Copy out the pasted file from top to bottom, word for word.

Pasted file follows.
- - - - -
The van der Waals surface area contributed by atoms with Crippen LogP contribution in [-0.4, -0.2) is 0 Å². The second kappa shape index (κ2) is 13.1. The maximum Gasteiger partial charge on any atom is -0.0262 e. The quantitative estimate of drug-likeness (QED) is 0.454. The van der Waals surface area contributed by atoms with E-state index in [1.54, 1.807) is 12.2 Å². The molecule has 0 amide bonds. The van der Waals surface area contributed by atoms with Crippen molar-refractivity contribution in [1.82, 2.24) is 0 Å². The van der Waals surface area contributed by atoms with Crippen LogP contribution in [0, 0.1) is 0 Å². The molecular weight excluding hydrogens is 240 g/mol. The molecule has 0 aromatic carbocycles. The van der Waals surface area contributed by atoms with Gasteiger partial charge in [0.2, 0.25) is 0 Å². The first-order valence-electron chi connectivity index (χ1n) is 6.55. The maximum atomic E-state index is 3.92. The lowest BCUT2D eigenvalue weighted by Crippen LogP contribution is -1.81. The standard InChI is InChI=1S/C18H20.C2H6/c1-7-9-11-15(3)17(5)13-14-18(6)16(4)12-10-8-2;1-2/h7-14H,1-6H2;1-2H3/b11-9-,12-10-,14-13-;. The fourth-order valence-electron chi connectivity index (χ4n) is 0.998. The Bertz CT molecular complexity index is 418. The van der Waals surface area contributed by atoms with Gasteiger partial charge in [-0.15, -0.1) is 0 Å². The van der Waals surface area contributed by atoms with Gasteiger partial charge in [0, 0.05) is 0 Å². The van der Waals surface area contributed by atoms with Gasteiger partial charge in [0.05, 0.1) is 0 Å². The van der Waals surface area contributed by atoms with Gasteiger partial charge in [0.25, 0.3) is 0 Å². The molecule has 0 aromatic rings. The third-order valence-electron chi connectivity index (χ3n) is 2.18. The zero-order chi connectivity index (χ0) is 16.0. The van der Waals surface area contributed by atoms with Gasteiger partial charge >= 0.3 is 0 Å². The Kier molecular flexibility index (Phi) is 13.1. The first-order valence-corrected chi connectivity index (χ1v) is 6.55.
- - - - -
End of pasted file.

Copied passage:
The van der Waals surface area contributed by atoms with Crippen LogP contribution in [-0.4, -0.2) is 0 Å². The second kappa shape index (κ2) is 13.1. The maximum Gasteiger partial charge on any atom is -0.0262 e. The quantitative estimate of drug-likeness (QED) is 0.454. The van der Waals surface area contributed by atoms with E-state index in [1.54, 1.807) is 12.2 Å². The molecule has 0 amide bonds. The van der Waals surface area contributed by atoms with Crippen molar-refractivity contribution in [1.82, 2.24) is 0 Å². The van der Waals surface area contributed by atoms with Crippen LogP contribution in [0, 0.1) is 0 Å². The molecular weight excluding hydrogens is 240 g/mol. The molecule has 0 aromatic carbocycles. The van der Waals surface area contributed by atoms with Gasteiger partial charge in [0.2, 0.25) is 0 Å². The first-order valence-electron chi connectivity index (χ1n) is 6.55. The maximum atomic E-state index is 3.92. The lowest BCUT2D eigenvalue weighted by Crippen LogP contribution is -1.81. The standard InChI is InChI=1S/C18H20.C2H6/c1-7-9-11-15(3)17(5)13-14-18(6)16(4)12-10-8-2;1-2/h7-14H,1-6H2;1-2H3/b11-9-,12-10-,14-13-;. The fourth-order valence-electron chi connectivity index (χ4n) is 0.998. The Bertz CT molecular complexity index is 418. The van der Waals surface area contributed by atoms with Gasteiger partial charge in [-0.15, -0.1) is 0 Å². The van der Waals surface area contributed by atoms with Gasteiger partial charge in [0, 0.05) is 0 Å². The van der Waals surface area contributed by atoms with Gasteiger partial charge in [0.05, 0.1) is 0 Å². The van der Waals surface area contributed by atoms with Gasteiger partial charge in [0.25, 0.3) is 0 Å². The molecule has 0 aromatic rings. The third-order valence-electron chi connectivity index (χ3n) is 2.18. The zero-order chi connectivity index (χ0) is 16.0. The van der Waals surface area contributed by atoms with Gasteiger partial charge >= 0.3 is 0 Å². The Kier molecular flexibility index (Phi) is 13.1. The first-order valence-corrected chi connectivity index (χ1v) is 6.55.